19.09.2010 - 19.09.2010 25 °C
After my Yom Kippur experience, it was nice to have a day to just take it easy. I had no specific plans but to sleep well and enjoy Tel Aviv. In the morning we had a simple breakfast and sat around relaxing and playing with the pets. Reut and Steve have a dog named Gaia and a cat named Simba. They are very playful, so if there’s nothing else to do, they will be happy to keep you entertained.
Later that day I walked around the city and got some luch. As I was walking I saw my first heavily armed citizen. Since then it is a common occurrence, but then it seemed out of place to see someone carrying an assaualt rifle while walking across the street.
I started looking for a nice restaurant. This one looked good and it was very affordable. They also had a great area for outdor seating. Their sign (below) caught my eye.
After studying it a little more closely I realized I had been here before.
Finally I ended up at a Brazilian sushi café. Three things made me eat there: it looked good, it was busy and they had air conditioned seating. The “sushi” they serve is not what you think. It looks like a sushi roll when they are making it,
but it’s the size of a wrap you would get at a Pita Pit. Once they are done, they use a blow torch to finish it off. It was like a sushi wrap. Delicious!
Afterward I met up with Steve and we walked around in the Dizengof Center, which is an enormous mall. You could say it has five floors, but it’s designed in a spiral. So if you start at a store on the fifth level and keep walking, eventually you will wind down until the first floor. It’s a smart way of keeping shoppers moving.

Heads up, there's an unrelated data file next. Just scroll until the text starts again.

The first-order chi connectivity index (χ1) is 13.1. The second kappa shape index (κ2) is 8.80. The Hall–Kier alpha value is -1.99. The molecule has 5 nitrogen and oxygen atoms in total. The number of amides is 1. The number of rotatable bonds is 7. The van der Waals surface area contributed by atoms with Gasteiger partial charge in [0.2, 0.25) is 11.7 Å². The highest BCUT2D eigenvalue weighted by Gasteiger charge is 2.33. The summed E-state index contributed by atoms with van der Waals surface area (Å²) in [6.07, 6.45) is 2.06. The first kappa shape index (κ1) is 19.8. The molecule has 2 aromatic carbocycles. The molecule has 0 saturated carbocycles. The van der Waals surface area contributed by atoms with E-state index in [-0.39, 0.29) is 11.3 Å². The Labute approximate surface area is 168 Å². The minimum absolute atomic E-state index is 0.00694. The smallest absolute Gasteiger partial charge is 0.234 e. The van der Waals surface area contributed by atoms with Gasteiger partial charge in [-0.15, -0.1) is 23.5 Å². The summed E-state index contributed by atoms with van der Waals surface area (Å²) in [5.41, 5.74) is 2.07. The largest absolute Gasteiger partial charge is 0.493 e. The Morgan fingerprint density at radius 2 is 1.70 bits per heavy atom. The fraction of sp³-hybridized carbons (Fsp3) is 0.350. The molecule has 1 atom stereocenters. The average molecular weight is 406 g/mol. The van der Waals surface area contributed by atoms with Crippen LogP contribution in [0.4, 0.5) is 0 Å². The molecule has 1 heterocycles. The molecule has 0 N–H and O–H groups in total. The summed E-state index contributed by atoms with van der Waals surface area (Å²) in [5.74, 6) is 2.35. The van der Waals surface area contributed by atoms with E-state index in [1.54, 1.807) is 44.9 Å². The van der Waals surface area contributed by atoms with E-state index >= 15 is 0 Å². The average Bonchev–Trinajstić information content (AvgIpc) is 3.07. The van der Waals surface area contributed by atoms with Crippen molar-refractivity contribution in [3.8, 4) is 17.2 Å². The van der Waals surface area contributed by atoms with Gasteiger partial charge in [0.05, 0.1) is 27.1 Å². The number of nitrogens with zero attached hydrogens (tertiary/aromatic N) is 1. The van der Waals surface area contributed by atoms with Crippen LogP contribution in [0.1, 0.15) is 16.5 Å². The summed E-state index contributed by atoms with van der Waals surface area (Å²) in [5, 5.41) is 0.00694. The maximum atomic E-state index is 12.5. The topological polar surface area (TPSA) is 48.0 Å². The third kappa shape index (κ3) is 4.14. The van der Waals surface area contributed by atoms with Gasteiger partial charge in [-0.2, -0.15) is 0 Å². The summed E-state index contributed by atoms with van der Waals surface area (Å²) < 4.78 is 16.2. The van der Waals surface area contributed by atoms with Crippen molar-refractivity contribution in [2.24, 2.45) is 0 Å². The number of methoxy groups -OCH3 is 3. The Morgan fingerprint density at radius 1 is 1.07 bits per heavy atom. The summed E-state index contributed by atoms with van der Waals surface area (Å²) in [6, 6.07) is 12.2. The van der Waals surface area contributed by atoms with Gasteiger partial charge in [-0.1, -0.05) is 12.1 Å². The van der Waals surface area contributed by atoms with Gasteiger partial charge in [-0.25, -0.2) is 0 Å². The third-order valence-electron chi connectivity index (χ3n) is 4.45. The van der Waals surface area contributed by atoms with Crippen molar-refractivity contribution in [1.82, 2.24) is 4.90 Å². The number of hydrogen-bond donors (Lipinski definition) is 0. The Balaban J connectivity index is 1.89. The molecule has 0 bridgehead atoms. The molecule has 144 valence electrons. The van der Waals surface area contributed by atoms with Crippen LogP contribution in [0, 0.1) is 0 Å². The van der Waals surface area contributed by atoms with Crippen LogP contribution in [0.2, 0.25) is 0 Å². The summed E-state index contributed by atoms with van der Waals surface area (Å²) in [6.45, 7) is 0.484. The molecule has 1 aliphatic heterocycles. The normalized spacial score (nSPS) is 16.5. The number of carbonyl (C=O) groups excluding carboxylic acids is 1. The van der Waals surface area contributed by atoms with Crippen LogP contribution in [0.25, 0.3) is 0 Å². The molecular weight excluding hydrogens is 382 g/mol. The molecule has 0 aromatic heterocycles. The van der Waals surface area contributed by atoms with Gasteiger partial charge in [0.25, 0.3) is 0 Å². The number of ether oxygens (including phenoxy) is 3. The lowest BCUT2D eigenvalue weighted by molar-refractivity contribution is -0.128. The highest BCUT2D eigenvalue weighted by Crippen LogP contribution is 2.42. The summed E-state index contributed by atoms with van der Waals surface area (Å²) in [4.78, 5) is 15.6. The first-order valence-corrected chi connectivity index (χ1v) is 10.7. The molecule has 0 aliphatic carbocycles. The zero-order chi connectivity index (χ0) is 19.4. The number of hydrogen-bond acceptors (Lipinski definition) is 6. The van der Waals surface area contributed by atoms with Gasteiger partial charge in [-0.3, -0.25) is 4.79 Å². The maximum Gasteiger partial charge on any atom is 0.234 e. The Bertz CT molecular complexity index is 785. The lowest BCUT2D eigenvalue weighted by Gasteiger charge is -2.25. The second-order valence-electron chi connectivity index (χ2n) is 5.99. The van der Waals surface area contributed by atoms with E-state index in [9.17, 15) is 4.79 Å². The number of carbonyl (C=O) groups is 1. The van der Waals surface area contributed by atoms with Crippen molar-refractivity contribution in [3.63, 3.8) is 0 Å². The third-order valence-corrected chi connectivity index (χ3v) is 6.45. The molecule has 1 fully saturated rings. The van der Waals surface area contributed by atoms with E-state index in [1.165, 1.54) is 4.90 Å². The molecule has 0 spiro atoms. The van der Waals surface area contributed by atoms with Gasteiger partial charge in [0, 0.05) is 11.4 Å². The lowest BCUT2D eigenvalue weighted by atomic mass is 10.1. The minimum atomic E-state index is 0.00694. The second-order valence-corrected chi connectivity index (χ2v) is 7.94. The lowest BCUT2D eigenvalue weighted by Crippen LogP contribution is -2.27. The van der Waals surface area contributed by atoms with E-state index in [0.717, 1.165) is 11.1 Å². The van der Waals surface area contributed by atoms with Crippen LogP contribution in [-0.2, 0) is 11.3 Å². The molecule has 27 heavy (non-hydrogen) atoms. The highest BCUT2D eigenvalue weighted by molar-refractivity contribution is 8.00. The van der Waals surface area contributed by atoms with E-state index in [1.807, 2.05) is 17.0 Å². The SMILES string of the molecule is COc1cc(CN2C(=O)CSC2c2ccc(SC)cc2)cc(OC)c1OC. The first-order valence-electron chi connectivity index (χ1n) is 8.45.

It may look like an American mall, but there are a lot of differences. First, there are no large anchor stores like a Macy’s. Also, there is no central food court. There are just cafes and restaurants all around on all levels. Most of them are very good. There was one store I found amusing.
After killing some time at Dizzengof, we had about an hour until meeting up with some of Steve’s Hebrew language classmates. We were still trying to decide where to go and the concensus was…drum roll please…
Well, I just had sushi for lunch, but when in Rome... (er, Israel.) It was a cool location for the restaurant. It was literally in the median between the road. In Tel Aviv, they use the space between roads well. There is usually a grassy park area or benches or a playground or even a coy pond.
In this case, it was a sushi bar. Since there was limited space, the restaurant has no indoor seating; kind of like a Sonic. You can either sit at the bar or one of the picnic tables nearby.
Sushi was good and we sat there talking for a while. During dinner, Steve gets a call from Ranan (who *spoiler alert!* I will go camping with later.) Steve met him through one of his classmates. He invited us to a poker game at his friend Eyal’s. Steve knew he didn’t have to ask me if I wanted to play. So we told Ranan we would both be there.
We show up to Eyal’s apartment where the table is already set up. The initial buyin is NIS 50 (a.k.a. New Israel Sheckle,) but you can buy more later. One player, Paz, was very aggressive and lost about NIS 600. But I won NIS 100 (about $25.) Poker was a lot of fun, but it was also an education experience. I learned all the Hebrew numbers needed to play poker in Israel. You don’t want to get raised “shmonim” because that means 80. I learned that the hard way.